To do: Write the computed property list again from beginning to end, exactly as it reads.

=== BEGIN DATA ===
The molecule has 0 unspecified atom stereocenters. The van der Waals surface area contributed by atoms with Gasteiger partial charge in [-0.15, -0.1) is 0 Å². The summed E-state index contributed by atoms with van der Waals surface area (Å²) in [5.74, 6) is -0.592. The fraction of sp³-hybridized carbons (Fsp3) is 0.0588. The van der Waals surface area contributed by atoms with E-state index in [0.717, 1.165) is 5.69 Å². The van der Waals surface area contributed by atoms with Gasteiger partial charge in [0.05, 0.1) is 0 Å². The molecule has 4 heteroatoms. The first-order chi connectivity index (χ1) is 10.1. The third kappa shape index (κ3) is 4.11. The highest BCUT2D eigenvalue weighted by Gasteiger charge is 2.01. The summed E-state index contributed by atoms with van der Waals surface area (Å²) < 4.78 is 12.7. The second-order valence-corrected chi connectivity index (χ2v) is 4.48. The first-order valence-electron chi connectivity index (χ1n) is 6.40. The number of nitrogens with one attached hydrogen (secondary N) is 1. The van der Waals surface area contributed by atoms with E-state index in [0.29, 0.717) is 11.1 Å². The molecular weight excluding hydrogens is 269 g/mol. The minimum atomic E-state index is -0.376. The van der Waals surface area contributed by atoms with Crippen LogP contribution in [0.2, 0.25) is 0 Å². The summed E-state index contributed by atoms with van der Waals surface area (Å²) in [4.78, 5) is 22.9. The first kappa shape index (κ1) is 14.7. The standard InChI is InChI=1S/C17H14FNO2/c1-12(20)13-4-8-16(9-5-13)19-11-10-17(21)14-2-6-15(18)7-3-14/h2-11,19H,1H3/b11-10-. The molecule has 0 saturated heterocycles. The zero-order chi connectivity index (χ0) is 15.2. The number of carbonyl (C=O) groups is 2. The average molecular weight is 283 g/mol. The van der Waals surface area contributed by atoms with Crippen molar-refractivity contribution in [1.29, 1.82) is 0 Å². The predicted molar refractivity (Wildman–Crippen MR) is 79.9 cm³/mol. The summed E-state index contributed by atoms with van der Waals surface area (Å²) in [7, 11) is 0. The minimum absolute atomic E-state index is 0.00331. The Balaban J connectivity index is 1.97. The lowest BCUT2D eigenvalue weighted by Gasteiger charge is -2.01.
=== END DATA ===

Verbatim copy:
The molecule has 0 unspecified atom stereocenters. The van der Waals surface area contributed by atoms with Gasteiger partial charge in [-0.15, -0.1) is 0 Å². The summed E-state index contributed by atoms with van der Waals surface area (Å²) in [5.74, 6) is -0.592. The fraction of sp³-hybridized carbons (Fsp3) is 0.0588. The van der Waals surface area contributed by atoms with E-state index in [0.717, 1.165) is 5.69 Å². The van der Waals surface area contributed by atoms with Gasteiger partial charge in [0.05, 0.1) is 0 Å². The molecule has 4 heteroatoms. The first-order chi connectivity index (χ1) is 10.1. The third kappa shape index (κ3) is 4.11. The highest BCUT2D eigenvalue weighted by Gasteiger charge is 2.01. The summed E-state index contributed by atoms with van der Waals surface area (Å²) < 4.78 is 12.7. The second-order valence-corrected chi connectivity index (χ2v) is 4.48. The first-order valence-electron chi connectivity index (χ1n) is 6.40. The number of nitrogens with one attached hydrogen (secondary N) is 1. The van der Waals surface area contributed by atoms with E-state index in [0.29, 0.717) is 11.1 Å². The molecular weight excluding hydrogens is 269 g/mol. The minimum atomic E-state index is -0.376. The van der Waals surface area contributed by atoms with Crippen LogP contribution in [0.2, 0.25) is 0 Å². The summed E-state index contributed by atoms with van der Waals surface area (Å²) in [4.78, 5) is 22.9. The first kappa shape index (κ1) is 14.7. The standard InChI is InChI=1S/C17H14FNO2/c1-12(20)13-4-8-16(9-5-13)19-11-10-17(21)14-2-6-15(18)7-3-14/h2-11,19H,1H3/b11-10-. The molecule has 0 saturated heterocycles. The zero-order chi connectivity index (χ0) is 15.2. The number of carbonyl (C=O) groups is 2. The average molecular weight is 283 g/mol. The van der Waals surface area contributed by atoms with Crippen molar-refractivity contribution in [1.29, 1.82) is 0 Å². The predicted molar refractivity (Wildman–Crippen MR) is 79.9 cm³/mol. The summed E-state index contributed by atoms with van der Waals surface area (Å²) in [7, 11) is 0. The minimum absolute atomic E-state index is 0.00331. The Balaban J connectivity index is 1.97. The lowest BCUT2D eigenvalue weighted by Gasteiger charge is -2.01.